However, some limitations of this study should be taken into consideration. First, studies on CDKN2A methylation in cervical cancer with statistical significance were more likely to be published, and unpublished studies were not included in our study. Second, relevant studies in other languages were also not included. Third, a significant heterogeneity was observed; therefore, our conclusions should be interpreted with caution.
In summary, CDKN2A methylation has been shown to be involved in the carcinogenesis of cervical cancer and is regarded as a useful biomarker for the identification of cervical cancer. Future large-scale studies, especially regarding the accurate evaluation of CDKN2A methylation, are required to verify our conclusions.
The research was supported by the grants from the Zhejiang Provincial Natural Science Foundation of China (LY16H160005), Project of Scientific Innovation Team of Ningbo (2015B11050), and the Ningbo Natural Science Foundation (2014A610235). The funders had no role in study design, data collection and analysis, decision to publish, or preparation of the manuscript.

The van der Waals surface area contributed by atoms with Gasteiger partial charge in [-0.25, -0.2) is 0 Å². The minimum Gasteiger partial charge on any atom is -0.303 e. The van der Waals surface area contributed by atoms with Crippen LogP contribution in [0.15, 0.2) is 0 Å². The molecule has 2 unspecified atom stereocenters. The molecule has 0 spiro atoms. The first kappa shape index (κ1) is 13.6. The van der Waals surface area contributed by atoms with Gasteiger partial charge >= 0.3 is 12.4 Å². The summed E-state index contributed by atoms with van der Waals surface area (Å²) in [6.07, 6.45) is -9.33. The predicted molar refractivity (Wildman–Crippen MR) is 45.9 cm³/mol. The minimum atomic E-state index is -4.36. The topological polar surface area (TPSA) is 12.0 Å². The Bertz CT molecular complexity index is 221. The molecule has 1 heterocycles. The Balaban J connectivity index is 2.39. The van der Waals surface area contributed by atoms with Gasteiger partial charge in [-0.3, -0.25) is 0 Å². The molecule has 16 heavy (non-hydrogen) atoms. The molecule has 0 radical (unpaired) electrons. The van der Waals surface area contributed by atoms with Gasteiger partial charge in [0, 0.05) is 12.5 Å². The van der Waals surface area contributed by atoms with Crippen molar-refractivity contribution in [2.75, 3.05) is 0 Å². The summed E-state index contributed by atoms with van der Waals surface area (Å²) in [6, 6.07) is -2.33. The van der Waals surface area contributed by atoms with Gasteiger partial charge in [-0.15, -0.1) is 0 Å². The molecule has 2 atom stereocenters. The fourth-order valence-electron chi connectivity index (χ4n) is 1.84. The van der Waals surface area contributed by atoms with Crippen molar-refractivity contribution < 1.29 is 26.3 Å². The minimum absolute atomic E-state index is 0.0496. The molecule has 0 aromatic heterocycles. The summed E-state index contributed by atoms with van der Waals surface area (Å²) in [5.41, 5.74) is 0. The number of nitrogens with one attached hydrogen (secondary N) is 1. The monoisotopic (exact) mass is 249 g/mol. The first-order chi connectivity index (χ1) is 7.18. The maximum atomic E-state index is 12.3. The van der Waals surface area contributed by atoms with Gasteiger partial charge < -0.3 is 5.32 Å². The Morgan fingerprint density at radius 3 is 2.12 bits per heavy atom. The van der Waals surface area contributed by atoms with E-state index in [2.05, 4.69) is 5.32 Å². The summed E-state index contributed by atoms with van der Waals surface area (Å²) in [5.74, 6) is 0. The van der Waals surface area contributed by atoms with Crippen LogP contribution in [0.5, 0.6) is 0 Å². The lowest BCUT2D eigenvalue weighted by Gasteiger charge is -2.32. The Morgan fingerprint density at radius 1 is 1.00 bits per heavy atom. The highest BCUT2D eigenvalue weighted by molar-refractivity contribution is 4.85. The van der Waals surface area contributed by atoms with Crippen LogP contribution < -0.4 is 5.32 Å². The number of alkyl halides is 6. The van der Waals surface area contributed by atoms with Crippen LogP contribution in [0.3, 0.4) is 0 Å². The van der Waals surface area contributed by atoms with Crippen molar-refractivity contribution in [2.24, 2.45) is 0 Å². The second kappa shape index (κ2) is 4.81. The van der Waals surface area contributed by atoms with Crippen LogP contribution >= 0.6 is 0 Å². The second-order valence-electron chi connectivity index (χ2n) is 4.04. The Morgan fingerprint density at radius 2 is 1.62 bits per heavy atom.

JL, CCZ, HJZ, MY: Conceived and designed the experiments. JL, CCZ, TLB, TJG: Performed the experiments. JL CCZ: Analyzed the data. CCZ: Contributed analysis tools. JL, CCZ, MY: Wrote the manuscript. All authors contributed toward data analysis, drafting and revising the paper and agree to be accountable for all aspects of the work.
The authors report no conflicts of interest in this work.